The ambulance driver who called for helicopter transport was told to wait 30 minutes for a flight. She made the call not to wait and transported me over what would normally have been an hour drive in 20 minutes. She even had to use back roads to get around the Interstate being blocked by the school bus accident. 48 minutes after I kissed the pavement she had me getting an MRI that I badly needed.

As soon as I could walk again my wife and I got her schedule and showed up with literally bags full of treats and cookies the next time she came on shift. I was later told that her and her partner were, apparently, the stars of the break room for several days. I took the time to thank the Policeman who worked the wreck, the fire department that responded and mostly the EMS crew. It seemed like the right thing to do to me so I was shocked that they were surprised that I made the effort. Apparently, it's a rare event these days for people to thank first responders. So, again, thanks for the things that you and the people that you work with do. The decisions that you make save our lives (particularly mine) and not enough of us realize it. Just know that those of us that do realize it really do appreciate it.


Greybeard said...

Did you ever hit the nail on the head!?
You'll never hear me throwing stones for the same reasons you have cited...
Like you, I'm guilty, guilty, guilty.

What a powerful comment! Thank you.
Now and then, those of us in public service get a reward that makes up for all the risk and all the frustration.
I'm glad you survived your incident Jinks, and glad no one else was involved.
Seems to me you could be a better person for it.


Guilty as charged here. And, great job by you and your crew, GB.

Detail Medic said...

Yikes. My first thought was that if he did survive (and I can't believe he did!) he would lose his job for DUI if he is a Deputy. But LOANING your uniform and badge to be used as a costume to party in?!?! Good lord these guys have no sense of good judgement! Isn't that impersonating an officer and against the law? Geez. As always, GB you guys are my heroes. I used the services of our sky medics again last shift - I'll be writing about that tomorrow.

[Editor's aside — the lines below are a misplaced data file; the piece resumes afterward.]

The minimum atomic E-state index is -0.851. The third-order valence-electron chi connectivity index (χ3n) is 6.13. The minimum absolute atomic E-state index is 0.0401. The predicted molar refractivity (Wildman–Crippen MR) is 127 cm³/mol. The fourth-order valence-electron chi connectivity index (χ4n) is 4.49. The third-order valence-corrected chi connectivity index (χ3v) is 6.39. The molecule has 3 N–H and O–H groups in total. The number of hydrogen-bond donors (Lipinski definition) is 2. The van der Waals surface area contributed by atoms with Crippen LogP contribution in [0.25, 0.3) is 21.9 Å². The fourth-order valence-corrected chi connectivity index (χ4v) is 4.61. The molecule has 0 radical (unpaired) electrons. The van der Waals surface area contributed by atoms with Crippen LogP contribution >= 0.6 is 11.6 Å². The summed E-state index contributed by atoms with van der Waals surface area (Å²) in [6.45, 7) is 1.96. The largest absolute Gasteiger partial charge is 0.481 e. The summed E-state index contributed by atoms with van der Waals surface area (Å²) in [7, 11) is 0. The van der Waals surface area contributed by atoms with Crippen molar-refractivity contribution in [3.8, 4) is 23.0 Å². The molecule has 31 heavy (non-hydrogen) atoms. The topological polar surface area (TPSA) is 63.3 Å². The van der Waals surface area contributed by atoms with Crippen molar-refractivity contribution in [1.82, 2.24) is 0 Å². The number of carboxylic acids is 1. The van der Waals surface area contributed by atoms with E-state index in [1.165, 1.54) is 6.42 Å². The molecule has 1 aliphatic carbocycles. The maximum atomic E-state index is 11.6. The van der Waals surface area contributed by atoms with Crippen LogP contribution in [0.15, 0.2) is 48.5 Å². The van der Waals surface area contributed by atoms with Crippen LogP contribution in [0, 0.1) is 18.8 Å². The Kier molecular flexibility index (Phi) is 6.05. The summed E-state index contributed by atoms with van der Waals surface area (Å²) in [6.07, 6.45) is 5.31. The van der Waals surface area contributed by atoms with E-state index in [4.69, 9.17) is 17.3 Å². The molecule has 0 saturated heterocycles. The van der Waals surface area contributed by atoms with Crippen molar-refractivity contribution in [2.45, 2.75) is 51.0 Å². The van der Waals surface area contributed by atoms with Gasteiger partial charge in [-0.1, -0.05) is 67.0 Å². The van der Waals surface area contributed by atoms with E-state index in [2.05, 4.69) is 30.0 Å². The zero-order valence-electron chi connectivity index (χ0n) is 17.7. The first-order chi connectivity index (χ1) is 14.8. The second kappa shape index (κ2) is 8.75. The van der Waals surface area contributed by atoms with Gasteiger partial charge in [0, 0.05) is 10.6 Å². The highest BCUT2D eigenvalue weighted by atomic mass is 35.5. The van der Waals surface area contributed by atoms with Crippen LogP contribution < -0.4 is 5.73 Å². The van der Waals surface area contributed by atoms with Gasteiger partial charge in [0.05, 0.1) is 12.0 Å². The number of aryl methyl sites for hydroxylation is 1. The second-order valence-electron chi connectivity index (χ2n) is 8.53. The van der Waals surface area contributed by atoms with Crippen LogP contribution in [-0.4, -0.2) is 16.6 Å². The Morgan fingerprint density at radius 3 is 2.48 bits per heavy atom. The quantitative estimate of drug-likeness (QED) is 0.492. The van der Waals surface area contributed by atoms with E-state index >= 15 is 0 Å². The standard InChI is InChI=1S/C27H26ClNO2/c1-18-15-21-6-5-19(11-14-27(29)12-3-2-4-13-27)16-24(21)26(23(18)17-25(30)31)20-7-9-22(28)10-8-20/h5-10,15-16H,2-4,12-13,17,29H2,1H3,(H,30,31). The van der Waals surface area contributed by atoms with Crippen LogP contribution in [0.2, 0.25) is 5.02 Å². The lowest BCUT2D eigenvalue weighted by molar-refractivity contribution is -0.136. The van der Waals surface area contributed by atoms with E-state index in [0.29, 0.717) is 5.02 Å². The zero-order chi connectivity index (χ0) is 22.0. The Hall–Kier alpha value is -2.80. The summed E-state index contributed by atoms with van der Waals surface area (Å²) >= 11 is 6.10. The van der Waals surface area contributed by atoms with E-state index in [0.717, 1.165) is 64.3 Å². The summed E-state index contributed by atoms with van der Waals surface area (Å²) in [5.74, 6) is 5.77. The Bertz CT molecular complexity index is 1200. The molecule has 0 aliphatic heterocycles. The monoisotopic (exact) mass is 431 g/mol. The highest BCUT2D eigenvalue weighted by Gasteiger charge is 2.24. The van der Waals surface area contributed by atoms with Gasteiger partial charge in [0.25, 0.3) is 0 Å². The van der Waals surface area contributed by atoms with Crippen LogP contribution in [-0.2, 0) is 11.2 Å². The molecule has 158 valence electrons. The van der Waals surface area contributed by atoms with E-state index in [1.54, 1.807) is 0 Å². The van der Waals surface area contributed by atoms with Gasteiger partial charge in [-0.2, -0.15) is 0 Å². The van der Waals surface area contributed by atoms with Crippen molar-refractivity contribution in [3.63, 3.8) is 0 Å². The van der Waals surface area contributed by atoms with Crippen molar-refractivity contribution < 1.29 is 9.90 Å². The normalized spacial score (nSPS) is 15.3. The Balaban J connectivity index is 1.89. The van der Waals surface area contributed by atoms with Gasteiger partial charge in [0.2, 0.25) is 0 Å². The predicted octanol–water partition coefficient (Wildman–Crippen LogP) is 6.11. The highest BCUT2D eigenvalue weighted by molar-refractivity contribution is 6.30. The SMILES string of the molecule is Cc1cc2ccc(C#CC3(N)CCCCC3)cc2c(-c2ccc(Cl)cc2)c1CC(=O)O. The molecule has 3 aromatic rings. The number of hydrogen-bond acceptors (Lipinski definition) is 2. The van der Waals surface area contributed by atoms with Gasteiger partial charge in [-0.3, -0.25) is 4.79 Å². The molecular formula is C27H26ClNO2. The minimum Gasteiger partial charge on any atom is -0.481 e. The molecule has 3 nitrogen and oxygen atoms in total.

Greybeard said...

DM, our guess was that "real" Deputy thought lending his uniform for a family party would be harmless.
Still, I bet there were ramifications, don't you?

And that uniform...
With massive trauma, you know better than most what happened to it, don't you?

Thank you...
Lookin' forward to your next.

cj said...

I sure hope a moment of stupidity - lending his uniform to be used as a costume - doesn't lead to him losing his job. Discipline is a good thing, but so is education and mentoring... depending on how old and experienced the deputy was, of course.


I hate it when those on my side of the fence are so completely stupid...


cary said...

Glad the guy didn't cash in his chips.

No stones being thrown from this quarter, either.

The real Deputy is in for a very hard row, no matter which direction the discipline takes - and you can bet your bippy their will be discipline involved.

First responders never get enough lime light, so I'm here to say for the rest of the ignorant public: Thank You All, from the Bottom of my Heart, for your Service and Selflessness.